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The F-14 flew 28 times from a ski jump but never achieved maximum take-off capability because of single-engine operating concerns

The interesting photo in this post was taken in 1982 at Naval Air Test Center, Patuxent River, Md. and shows the left-side view of an F-14A Tomcat fighter aircraft taking off from a ramp, raised nine degrees, during “ski-jump” feasibility tests.

The ski-jump tests, which involved also the T-2, F/A-18, and AV-8 Harrier, were conducted in an effort to reduce the length of the carrier flight deck needed for an aircraft to become airborne—without the aid of a catapult.

According to The Patuxent River Naval Air Museum, flight tests showed that the basic theory was sound: all aircraft tested took off in significantly shorter distances than they could from flat decks. But except for the AV-8 Harrier, none of these aircraft ever flew from ski-jump-equipped carriers. In fact the upward push of the ski-jump means that aircraft structures need to be stronger to bear the extra launch loads. This could lead to aircraft that “weigh—and cost—more.”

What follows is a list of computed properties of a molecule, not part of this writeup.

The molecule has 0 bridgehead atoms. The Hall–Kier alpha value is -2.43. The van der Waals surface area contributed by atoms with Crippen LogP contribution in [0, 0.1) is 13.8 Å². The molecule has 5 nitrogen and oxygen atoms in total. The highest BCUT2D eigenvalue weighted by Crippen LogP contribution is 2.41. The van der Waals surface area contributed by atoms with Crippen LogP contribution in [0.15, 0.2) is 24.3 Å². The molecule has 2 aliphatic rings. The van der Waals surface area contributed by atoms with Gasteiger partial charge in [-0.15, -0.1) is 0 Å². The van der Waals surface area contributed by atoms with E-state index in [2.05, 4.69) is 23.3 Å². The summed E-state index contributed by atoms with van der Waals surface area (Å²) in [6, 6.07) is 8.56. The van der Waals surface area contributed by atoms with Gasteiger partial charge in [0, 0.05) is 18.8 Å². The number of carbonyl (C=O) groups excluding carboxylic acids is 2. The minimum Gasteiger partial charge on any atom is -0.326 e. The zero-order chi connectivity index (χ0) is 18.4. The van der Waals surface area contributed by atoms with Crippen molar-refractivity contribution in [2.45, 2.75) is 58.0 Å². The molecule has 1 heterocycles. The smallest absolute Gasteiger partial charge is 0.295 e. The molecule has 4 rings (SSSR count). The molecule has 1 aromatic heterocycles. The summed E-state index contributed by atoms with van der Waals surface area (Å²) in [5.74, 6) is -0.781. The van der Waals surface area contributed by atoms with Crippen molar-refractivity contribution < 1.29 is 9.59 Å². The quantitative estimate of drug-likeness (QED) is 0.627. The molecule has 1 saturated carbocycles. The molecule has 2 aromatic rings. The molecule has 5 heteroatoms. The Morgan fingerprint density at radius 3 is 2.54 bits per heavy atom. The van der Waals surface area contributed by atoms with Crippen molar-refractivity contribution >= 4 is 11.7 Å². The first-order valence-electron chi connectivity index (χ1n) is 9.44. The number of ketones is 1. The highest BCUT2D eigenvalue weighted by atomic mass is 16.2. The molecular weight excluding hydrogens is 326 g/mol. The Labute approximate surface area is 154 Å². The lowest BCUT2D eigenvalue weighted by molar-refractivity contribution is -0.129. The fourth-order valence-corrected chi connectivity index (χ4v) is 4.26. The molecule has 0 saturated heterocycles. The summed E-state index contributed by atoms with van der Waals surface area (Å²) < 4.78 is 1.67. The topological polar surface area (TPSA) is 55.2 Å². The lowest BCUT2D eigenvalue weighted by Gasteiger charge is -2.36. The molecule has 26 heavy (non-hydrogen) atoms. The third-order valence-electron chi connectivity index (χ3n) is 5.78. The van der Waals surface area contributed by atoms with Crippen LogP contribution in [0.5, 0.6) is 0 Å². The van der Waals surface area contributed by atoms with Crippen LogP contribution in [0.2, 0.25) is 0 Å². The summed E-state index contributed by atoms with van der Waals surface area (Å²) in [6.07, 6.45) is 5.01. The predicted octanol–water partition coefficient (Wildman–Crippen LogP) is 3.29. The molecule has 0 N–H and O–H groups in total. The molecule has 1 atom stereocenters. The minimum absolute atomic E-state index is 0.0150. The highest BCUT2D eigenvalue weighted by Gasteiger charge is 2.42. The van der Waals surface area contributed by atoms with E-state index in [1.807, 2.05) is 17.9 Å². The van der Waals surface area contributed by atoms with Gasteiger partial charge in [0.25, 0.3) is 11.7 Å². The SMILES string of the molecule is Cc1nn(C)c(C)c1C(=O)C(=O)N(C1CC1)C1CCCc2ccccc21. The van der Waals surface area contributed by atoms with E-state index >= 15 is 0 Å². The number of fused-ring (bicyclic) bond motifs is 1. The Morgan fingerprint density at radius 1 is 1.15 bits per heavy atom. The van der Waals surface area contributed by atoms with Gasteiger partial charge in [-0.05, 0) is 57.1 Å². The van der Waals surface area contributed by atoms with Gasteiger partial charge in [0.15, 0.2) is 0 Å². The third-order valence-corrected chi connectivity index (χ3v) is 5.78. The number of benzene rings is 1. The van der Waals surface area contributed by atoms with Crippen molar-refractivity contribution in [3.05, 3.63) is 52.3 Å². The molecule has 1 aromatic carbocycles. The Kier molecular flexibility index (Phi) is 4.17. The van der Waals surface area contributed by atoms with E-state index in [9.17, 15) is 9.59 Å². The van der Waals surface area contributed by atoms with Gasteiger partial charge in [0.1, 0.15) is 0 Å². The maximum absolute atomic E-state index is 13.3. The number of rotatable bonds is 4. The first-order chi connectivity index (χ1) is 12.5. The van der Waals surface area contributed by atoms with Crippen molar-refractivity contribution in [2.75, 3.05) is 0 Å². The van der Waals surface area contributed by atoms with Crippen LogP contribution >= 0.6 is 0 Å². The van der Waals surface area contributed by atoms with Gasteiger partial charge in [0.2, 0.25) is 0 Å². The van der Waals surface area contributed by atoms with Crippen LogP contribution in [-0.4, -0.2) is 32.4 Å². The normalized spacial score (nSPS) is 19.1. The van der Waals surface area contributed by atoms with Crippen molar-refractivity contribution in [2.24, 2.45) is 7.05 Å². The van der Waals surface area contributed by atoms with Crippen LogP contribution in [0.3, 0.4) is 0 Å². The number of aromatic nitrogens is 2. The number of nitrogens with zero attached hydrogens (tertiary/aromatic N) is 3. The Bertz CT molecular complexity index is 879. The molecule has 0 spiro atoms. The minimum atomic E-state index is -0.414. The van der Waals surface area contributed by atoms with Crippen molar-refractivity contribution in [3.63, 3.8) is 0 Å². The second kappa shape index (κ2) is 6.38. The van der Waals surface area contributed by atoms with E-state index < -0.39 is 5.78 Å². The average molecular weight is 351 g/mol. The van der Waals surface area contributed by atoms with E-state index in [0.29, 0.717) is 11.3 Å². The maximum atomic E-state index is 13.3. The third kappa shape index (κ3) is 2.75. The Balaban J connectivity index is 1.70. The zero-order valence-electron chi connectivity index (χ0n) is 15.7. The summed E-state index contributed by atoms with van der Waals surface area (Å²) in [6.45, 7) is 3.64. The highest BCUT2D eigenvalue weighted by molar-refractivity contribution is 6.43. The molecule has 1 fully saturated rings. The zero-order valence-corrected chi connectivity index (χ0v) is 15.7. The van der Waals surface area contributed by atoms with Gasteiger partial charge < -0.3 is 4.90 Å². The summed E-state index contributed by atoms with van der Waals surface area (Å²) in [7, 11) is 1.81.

Actually the F-14 flew 28 times from a ski-jump but never achieved maximum take-off capability because of single-engine operating concerns.

Source: U.S. Navy; Photo credit: PH3 Ron Vest / U.S. Navy

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